Building a sissy bar for your motorcycle

Going for a long haul? Do you need something to strap the bag to? How about a sissy bar? Not only is it a great anchor for strapping gear, it also keeps the passenger from sliding off the back of your motorcycle. Maybe you haven’t wanted to pay to get it professionally done. This article will explain the tools and materials you will need when building a sissy bar for your motorcycle on your own.

You might be asking yourself, “Why is it called a ‘sissy bar’”? Well, the term comes from “sister bar.” Motorcycles and bicycles have used them for a very long time. Exaggerated versions were popular in the chopper years of the ’60s and ’70s, when some could be over six feet tall. In many applications, this bar also doubles as a strut to hold the rear fender in place, as was the case on most rigid choppers. On most of today’s bikes where the rear suspension is not rigid, the bar is mounted to the fender struts.

Adding a sissy bar gives you a lot of room to be creative, if you have some welding skills to work with. Making this type of bar is sort of like blacksmithing, but don’t let that scare you off; it’s not as hard as it may seem. Check out the introduction to welding here. The level of difficulty will vary depending on how wild your design is.

If there is welding involved, it is crucial that it be done right, especially since passenger safety is at stake. Sissy bars that act as fender struts will be holding the weight of a passenger and need to be strong. DO NOT attempt to make one if you are skeptical of your welding and torch skills.

Materials are fairly simple for this project. Round or square mild steel or stainless steel rod will be your main ingredient. Some sheet metal and assorted bungs may come into play as well.


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building a sissy bar for your motorcycle

The tools needed are:

  • angle grinder
  • clamps
  • gloves
  • pliers
  • a welder
  • an oxy/acetylene torch
  • thin, bendable wire
  • a good metal worktable

If building a sissy bar that doubles as a fender strut, you must measure the length of the following components: from the axle plate to the fender and then to the desired height of the bar, back down to the fender and to the other axle plate. This will give you a rough idea of how long a piece of rod you will need. Drill and tap a hole to mount a bung for the end of the bar at the axle plate. Bolt the bung at the axle plate and weld a bung to the fender. Bend the thin wire as a sort of guide to make the real thing. You can use your measurements as reference points. The wire is now your template.

Take the wire template and create a jig on a metal worktable. Small pieces of pipe or old sockets can be used as guides against which you can bend the rod. They can be welded to the table to the points where the rod will be bent around. If the top of the sissy bar is coming to a point, no guide is needed. If the table jig is not available to you, you can use a vise to bend the bar. Heat the bar with a torch and get it red hot. This will make it very easy to bend.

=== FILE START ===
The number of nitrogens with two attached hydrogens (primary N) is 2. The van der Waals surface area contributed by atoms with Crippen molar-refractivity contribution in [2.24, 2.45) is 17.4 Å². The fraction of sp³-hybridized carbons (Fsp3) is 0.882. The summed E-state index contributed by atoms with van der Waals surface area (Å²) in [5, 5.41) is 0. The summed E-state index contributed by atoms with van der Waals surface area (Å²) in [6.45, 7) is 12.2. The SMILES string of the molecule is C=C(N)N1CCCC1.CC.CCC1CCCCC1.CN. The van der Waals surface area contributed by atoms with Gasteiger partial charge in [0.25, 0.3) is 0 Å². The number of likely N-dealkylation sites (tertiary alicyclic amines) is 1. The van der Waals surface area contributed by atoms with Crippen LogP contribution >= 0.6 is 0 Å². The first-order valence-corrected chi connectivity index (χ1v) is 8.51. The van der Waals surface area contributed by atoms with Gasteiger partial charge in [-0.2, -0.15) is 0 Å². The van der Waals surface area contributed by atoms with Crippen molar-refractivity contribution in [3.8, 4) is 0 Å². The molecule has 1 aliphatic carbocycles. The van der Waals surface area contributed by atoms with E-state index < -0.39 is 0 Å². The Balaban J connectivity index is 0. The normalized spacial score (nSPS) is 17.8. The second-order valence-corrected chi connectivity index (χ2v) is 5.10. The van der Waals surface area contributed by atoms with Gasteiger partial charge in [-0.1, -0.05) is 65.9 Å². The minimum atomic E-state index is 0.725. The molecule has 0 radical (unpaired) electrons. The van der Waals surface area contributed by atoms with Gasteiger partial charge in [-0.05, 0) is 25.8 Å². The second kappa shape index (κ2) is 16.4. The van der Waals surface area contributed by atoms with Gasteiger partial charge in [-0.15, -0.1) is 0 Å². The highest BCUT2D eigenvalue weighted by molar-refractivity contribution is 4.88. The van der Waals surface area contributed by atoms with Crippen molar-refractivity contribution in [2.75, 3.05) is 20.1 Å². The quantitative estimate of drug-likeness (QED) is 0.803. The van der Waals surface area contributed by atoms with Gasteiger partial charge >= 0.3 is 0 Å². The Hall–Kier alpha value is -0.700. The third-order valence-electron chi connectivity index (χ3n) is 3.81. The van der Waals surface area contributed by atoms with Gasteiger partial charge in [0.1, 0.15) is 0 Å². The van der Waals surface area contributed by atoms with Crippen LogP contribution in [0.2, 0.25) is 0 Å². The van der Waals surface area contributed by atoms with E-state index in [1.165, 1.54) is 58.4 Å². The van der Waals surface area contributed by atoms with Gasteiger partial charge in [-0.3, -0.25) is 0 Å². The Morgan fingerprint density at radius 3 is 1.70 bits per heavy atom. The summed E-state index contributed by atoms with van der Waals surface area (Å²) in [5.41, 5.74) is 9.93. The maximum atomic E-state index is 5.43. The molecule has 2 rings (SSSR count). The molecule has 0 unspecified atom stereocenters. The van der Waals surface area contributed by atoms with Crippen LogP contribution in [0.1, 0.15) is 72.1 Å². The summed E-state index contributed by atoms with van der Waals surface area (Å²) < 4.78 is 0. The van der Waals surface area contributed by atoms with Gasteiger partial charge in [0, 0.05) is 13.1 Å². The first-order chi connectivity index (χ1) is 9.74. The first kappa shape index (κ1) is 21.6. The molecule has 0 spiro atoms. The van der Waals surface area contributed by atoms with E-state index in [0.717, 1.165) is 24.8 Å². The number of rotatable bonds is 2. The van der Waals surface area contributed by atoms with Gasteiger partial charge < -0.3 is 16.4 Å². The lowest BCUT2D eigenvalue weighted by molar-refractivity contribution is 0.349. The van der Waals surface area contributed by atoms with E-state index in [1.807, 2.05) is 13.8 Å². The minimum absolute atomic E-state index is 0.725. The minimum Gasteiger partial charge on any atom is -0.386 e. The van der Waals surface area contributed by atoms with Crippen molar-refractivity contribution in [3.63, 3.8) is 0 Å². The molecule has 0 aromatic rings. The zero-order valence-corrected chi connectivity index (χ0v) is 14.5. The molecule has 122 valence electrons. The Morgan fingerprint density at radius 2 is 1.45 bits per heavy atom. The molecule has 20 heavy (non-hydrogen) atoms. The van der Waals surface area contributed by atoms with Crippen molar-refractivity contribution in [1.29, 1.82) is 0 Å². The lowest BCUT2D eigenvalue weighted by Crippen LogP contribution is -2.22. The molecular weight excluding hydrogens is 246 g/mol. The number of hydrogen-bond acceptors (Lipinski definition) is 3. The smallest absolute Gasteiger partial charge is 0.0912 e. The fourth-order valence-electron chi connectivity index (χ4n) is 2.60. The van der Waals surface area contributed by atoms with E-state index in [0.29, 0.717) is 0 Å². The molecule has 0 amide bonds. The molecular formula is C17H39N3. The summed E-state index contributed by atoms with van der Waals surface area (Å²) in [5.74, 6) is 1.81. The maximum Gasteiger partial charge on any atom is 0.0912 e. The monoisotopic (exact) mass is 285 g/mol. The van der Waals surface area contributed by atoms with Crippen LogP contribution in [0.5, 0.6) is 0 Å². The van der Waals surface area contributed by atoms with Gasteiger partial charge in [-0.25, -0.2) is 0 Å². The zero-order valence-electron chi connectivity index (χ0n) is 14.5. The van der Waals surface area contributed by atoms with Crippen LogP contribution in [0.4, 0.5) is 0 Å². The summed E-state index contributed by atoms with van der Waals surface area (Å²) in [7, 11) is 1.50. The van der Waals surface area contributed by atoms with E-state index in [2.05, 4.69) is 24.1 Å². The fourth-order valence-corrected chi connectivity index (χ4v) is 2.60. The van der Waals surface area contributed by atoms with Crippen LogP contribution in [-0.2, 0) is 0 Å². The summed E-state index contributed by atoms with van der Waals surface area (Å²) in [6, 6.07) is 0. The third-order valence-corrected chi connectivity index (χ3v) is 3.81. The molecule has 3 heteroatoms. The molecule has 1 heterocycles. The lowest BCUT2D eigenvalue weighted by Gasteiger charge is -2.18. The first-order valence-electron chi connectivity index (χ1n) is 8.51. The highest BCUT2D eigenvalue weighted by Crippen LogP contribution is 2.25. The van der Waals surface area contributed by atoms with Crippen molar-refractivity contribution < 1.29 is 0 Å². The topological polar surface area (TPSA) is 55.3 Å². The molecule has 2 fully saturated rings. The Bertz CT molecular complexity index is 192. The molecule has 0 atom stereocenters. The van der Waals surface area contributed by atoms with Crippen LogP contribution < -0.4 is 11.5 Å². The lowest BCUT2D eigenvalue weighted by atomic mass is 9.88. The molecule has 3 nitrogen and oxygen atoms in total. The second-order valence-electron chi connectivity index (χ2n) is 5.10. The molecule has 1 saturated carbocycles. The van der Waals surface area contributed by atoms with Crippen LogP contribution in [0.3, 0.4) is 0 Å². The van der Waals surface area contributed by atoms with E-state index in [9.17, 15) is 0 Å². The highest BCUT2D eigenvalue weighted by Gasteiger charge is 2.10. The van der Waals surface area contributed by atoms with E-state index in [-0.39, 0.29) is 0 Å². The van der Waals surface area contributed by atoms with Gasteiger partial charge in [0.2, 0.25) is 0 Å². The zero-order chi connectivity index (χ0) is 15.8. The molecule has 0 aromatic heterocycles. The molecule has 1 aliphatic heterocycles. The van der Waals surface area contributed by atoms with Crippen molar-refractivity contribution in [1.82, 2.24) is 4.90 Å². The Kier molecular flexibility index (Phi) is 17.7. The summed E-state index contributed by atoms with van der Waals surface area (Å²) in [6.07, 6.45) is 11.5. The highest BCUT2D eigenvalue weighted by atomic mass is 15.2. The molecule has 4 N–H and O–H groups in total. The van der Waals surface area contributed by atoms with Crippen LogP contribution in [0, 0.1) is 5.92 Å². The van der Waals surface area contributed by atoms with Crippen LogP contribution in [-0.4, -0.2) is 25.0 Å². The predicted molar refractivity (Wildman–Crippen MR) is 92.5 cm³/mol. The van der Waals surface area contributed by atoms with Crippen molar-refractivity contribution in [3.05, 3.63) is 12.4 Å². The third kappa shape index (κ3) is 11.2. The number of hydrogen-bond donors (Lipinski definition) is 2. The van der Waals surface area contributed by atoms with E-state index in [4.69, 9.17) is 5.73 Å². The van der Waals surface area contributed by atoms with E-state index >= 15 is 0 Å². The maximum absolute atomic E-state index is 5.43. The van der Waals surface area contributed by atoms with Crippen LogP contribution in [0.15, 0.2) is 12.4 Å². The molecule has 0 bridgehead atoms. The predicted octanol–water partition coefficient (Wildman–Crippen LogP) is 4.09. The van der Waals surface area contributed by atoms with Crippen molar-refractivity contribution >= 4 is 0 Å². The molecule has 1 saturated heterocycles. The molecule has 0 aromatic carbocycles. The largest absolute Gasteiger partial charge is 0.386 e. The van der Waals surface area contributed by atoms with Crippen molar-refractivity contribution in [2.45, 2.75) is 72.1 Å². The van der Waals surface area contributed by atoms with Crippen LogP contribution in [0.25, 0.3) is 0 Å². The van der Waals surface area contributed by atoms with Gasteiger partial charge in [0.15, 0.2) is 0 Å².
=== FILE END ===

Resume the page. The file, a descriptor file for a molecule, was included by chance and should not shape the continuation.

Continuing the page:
Using welding gloves, you can grab the metal and bend it to your desired measurement. Test-fit the whole thing on the motorcycle and trim and bend accordingly to get it to fit perfectly. Weld the bottoms to the bungs located on the axle plates. Weld the bungs on the fenders to the rod as well. The whole bar can then be unbolted and painted, polished or plated.

Swing arm bikes

Building a sissy bar on a swing arm-style bike is even easier. Purchase sissy bar plates as a mounting point for the bar or make them easily with a little patience and some thick gauge sheet metal. The metal is usually cut into an L-shape so that the two rear fender mount bolts can pass through the bar mounts as well. Just as before, use a wire to bend to a desired shape of the bar. The wire can then be measured and used as a guide, as before. Heat the bar and bend to the desired shape. Weld the bar to the mounts. Use bungs to make it completely removable. As noted above, the whole sissy bar can then be removed and painted, polished or plated.

A pad can be attached as a backrest for the rear passenger, or a seat can be upholstered to cover the whole sissy bar. The possibilities are endless and it is all up to your imagination. Square bar can be twisted like a wrought iron railing. Taillights can also be fused into the design of the bar. Whether it is for style or purpose, this bar can be very versatile. With some limited metal knowledge and a little welding skill, a piece of your bike can be created by you!

Plymouth Rock Assurance is a marketing name used by a group of separate companies that write and manage property and casualty insurance in multiple states. Motorcycle insurance in New Jersey and Pennsylvania is underwritten by Rider Insurance Company. Each company is financially responsible only for its own insurance products. Actual coverage is subject to the language of the policies as issued by each separate company.